I Don’t Know What To Do With Myself During My Marital Separation

By: Leslie Cane: When many of us have been in a relationship as important as our marriage, we can begin to define ourselves by it, at least in part. We come to identify ourselves as a wife, or as part of a family. So when that coupling is questioned or is paused, it can literally feel as if we have lost a part of ourselves. And frankly, when we’ve always had our spouse around to be a part of our daily lives, we can feel the void very deeply when we are separated and now have to do everything on our own. Frankly, we can feel downright lost and unsure of how to fill our days in a productive way.

Here is the thought process that someone might have: “my husband and I are going through a trial separation. It was more his idea than mine, but even I have to admit that things were very tense and probably not great for either of us. The problem is that we have been married for eight years and I have placed most of my focus on my family. I have good friends, but obviously my family came first. My husband and I try to split time with our kids equally during this separation. So when he has the kids, I honestly do not know what to do with myself. I feel so lost. I feel worthless because I don’t have any other way to fill my time. Normally, when the kids were away, I’d spend time with or talk to my husband. I can’t do that now. I’ve gone out with friends, but it’s awkward. Mostly, I just watch TV or read a book, but it makes me feel like a total loser. I almost want to reconcile with my husband just so I don’t have to face such horrible loneliness anymore. How do you figure out what to do with yourself during your separation?”

Why It’s So Important Not To Become Isolated: I struggled with this also. I felt very lost. And in the early days of my separation, I found myself becoming very isolated and depressed. Luckily, I had people who cared about me and who tried to drag me out of my house and out of my funk, but I resisted this. They kept at it, though.  Most of the time, I’d go with them very reluctantly, but I always felt somewhat better afterward. Eventually, I made it a point to get myself out there. It was better for me and it was ultimately better for my marriage. I told myself that I might as well take advantage of this time and to rediscover myself again. I honestly think that this was a blessing and made me a more interesting and complete person, although it didn’t feel that way at the time.

I had a girlfriend go through something similar when her child left for school. She’d been a stay-at-home mom, and she struggled. Her self esteem took a huge hit, because she’d always identified as a mom and suddenly felt like she wasn’t herself anymore. She had to start identifying as an individual who was still a mom, but who had to craft her days in a different way. She volunteered, she worked out, she learned new skills. She took on a hobby that eventually became her career. She’s very happy when her son comes home, but she’s not dependent on him for her happiness anymore.  Isolation is dangerous because it feeds on itself and makes you dwell on what you do not have – not on what you do have and on the future possibilities.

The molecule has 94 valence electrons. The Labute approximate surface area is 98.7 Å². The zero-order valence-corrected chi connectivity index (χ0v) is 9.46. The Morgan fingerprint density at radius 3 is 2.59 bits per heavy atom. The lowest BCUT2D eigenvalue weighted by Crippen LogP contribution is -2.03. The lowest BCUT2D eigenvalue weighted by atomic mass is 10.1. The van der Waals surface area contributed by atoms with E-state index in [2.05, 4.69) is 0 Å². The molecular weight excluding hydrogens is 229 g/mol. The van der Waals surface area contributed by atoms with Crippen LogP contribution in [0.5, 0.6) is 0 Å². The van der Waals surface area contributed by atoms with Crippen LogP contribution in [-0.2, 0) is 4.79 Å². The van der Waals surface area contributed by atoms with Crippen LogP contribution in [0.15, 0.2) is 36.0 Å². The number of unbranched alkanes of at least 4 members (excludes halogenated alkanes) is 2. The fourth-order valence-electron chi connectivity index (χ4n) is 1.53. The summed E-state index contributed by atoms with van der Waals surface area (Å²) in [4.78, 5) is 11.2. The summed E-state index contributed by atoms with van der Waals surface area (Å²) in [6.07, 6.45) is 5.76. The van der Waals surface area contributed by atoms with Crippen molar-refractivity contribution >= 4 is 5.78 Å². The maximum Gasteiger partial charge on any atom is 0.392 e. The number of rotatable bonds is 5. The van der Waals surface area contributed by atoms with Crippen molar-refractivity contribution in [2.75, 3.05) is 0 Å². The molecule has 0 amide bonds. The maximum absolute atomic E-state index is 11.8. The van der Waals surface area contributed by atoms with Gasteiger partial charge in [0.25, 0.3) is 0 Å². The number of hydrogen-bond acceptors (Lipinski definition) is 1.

Finding Opportunity In New Circumstances:  I think that finding balance and making the best of the situation is always what you’re going for. Of course you want your marriage to work out, but you also want to take this opportunity to work on yourself and to try to make the best of what lies in front of you. If you’re not happy with how things are right now, get out, see friends, volunteer, see extended family, or do whatever will make the days go by faster and will feel more productive. I always found it beneficial to help others. Even when I felt a little down and didn’t want to see anyone, I would make crafts for charity. This was soothing and I was still being productive and helping someone else, rather than wallowing in what I didn’t have. I was focusing on what I DID have and on how I could help someone else.

I know that things are difficult right now, but there are so many things you still have – your health, your strength, your extended family. You may as well use this time to your advantage so that if you do reconcile with your spouse, you will be a stronger, and better, version of yourself. And if you don’t, well, at least you will be in a better position to handle that.

I also think that you have to take things one day at a time. I spent many a night in front of the TV. I’m not altogether proud of that now, but sometimes, we need a few nights to lick our wounds so that in time we can come back stronger. Don’t beat yourself up too badly for reading a book or watching a show. Just don’t make a habit of isolation so that you never venture out. In my experience, the more isolated I was, the easier it was to be sad and to dwell on the separation. The busier I was, the more quickly time passed and the more quickly the reconciliation became possible. I honestly believe that the reconciliation was possible in part because of the changes I made to myself during it.  You can read more at at http://isavedmymarriage.com

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